The Bold uses Bluetooth technology so it unlocks based mainly on proximity of a smartphone or key fob using the Bold app. One of the big benefits of pure wireless (no keypad) is that all the electronics can be on the inside of the door, safe from both the elements and criminals. There’s no remote unlock feature so you can’t unlock the door from the comfort of your desk to let a neighbour in but you can invite or authorise them to use their own smartphone to unlock the door. There’s benefits of both approaches and you’ll have to think through your use cases to decide what’s best for you. A keyfob (say, for children) is available for extra cost.

Bold Key Fob

The Bold seems to keep it simple from a hardware point of view too. The Bold isn’t motorised so it doesn’t actually unlock the door itself, though it engages the handle with the mechanism so that the door can be unlocked (or locked) by turning the handle. The benefit of this is a much longer battery life (three years) and lower cost for the lock while eliminating the need for often troublesome moving parts.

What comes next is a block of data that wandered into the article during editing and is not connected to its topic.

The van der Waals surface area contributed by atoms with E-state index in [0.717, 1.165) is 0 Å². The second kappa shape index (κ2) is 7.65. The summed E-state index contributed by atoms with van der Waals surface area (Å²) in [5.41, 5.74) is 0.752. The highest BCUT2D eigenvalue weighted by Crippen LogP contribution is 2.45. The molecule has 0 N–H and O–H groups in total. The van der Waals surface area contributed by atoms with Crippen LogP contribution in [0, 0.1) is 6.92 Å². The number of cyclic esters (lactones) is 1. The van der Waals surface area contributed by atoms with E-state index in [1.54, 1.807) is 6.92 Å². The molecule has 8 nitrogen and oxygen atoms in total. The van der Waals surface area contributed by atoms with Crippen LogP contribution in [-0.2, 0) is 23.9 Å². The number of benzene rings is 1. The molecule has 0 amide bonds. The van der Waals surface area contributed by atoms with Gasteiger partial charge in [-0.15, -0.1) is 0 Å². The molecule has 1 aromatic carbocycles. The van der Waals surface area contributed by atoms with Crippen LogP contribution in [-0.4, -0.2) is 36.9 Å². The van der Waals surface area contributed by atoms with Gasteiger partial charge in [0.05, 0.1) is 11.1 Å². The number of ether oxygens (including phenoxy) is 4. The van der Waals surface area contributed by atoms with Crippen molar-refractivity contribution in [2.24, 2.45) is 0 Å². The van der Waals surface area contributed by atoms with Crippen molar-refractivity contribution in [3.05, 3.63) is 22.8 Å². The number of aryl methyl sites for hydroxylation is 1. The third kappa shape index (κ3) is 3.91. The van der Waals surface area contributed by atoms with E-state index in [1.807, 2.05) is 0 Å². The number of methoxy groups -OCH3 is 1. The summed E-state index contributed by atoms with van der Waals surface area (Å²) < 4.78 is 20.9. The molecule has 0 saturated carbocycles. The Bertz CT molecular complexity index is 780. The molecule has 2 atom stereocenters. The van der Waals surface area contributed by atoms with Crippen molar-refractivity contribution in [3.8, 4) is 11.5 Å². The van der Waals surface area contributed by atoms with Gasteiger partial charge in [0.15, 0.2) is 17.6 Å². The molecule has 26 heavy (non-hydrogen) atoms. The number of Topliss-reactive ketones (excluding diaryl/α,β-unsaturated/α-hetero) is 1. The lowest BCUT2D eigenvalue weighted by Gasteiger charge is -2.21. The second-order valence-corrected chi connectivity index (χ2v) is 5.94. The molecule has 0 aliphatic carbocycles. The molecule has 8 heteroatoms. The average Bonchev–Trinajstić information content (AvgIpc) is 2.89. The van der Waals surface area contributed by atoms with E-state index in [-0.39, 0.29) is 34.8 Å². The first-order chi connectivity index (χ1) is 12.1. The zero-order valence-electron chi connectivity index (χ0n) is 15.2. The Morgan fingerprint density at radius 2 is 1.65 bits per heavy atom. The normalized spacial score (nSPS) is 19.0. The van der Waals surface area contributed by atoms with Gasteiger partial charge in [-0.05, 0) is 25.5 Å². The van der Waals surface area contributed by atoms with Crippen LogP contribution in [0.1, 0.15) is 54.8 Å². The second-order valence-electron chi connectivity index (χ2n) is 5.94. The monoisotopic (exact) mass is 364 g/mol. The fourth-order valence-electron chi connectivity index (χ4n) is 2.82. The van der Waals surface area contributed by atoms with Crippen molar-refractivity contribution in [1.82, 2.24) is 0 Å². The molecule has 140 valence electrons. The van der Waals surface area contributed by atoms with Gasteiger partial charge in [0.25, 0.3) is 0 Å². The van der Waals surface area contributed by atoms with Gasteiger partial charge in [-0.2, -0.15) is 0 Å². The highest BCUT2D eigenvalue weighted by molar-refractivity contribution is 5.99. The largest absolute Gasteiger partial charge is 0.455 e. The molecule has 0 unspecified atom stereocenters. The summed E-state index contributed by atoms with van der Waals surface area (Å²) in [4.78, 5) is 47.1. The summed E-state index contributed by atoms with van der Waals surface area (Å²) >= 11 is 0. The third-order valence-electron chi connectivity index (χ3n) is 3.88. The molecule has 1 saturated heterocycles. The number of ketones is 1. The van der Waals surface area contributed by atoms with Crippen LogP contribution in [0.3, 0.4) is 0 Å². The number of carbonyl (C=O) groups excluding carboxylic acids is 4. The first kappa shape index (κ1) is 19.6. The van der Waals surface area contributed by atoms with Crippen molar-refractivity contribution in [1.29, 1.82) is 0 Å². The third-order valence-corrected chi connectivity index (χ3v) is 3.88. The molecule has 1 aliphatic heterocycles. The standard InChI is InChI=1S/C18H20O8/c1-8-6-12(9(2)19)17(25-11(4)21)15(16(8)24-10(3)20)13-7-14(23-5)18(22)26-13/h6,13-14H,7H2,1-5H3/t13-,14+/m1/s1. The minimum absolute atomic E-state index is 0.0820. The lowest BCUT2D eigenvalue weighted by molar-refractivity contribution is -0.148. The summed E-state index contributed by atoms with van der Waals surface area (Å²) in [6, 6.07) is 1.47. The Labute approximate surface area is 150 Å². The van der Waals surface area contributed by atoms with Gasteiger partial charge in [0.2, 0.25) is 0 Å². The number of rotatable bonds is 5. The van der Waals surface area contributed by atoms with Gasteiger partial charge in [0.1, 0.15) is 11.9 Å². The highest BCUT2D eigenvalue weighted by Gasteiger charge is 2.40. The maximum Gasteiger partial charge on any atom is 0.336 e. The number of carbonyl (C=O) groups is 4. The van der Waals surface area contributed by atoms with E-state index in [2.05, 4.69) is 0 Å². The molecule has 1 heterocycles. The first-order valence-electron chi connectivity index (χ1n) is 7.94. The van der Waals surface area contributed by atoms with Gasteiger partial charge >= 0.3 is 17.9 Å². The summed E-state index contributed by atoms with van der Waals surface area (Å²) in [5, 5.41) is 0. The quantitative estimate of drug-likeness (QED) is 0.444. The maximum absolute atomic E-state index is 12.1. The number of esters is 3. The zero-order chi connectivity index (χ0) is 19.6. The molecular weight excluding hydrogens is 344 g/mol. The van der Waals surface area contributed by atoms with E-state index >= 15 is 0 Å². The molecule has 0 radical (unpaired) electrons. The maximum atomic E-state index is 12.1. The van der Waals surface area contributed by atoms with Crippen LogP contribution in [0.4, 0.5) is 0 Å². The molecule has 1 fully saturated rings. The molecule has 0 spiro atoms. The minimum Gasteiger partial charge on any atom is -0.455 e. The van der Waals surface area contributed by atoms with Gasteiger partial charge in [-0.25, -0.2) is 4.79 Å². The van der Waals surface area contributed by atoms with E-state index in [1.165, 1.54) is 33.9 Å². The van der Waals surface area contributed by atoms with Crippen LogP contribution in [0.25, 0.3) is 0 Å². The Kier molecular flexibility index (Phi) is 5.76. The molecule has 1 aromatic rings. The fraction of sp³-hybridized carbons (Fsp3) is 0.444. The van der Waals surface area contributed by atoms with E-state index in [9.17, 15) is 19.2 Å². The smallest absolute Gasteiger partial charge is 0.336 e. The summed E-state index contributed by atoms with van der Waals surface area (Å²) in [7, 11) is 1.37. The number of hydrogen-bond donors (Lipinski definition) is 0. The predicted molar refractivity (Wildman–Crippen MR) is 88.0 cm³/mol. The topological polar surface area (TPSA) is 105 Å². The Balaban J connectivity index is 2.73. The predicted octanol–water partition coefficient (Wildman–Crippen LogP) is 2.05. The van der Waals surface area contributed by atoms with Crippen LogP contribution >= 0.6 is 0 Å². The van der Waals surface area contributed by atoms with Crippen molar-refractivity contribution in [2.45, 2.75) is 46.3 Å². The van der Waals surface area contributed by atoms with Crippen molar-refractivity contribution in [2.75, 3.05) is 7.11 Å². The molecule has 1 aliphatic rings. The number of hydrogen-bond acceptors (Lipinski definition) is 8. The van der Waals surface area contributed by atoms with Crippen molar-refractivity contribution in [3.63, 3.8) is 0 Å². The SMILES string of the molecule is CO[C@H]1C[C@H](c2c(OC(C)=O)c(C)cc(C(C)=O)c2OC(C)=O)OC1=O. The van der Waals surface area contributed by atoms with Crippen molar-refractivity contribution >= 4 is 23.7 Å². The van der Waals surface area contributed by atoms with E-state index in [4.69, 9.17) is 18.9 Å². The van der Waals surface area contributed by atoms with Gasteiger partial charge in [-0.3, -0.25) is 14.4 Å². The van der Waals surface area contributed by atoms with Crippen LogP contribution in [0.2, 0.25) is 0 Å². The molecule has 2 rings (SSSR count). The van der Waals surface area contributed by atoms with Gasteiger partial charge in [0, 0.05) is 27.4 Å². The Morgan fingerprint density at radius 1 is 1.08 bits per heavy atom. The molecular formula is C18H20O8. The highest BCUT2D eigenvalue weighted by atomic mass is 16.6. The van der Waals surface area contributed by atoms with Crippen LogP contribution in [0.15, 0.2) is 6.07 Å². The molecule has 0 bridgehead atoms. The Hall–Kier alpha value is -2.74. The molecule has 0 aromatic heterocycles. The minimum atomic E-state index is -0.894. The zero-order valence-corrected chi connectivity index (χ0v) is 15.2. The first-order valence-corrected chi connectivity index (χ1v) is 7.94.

The team appear to have given some thought to security, working with specialists Ubiqu and their qKey to provide a secure system. Can’t say that I’m qualified to comment further but it does provide some reassurance that the Bold team aren’t making it up as they go along. To see the Bold in action, check the video on the Kickstarter page.

If this interests you, the lowest price point currently available is €149. Just remember with all things Kickstarter, there’s a risk to your money so don’t spend what you can’t afford. You might also want to check the dimensions on your door to check that the Bold doesn’t foul existing door handles.

Personally I’ve mixed feelings about smart locks. While I know that most door locks can be defeated by the determined criminal, I’m still confident that once I close my front door behind me and turn the key, that door is going to stay locked. With smart locks, there’s still that kind of nagging feeling that it might automagically unlock itself…and of course a mechnical lock is still going to be working in ten, twenty, thirty years’ time. Still, I’m tempted…..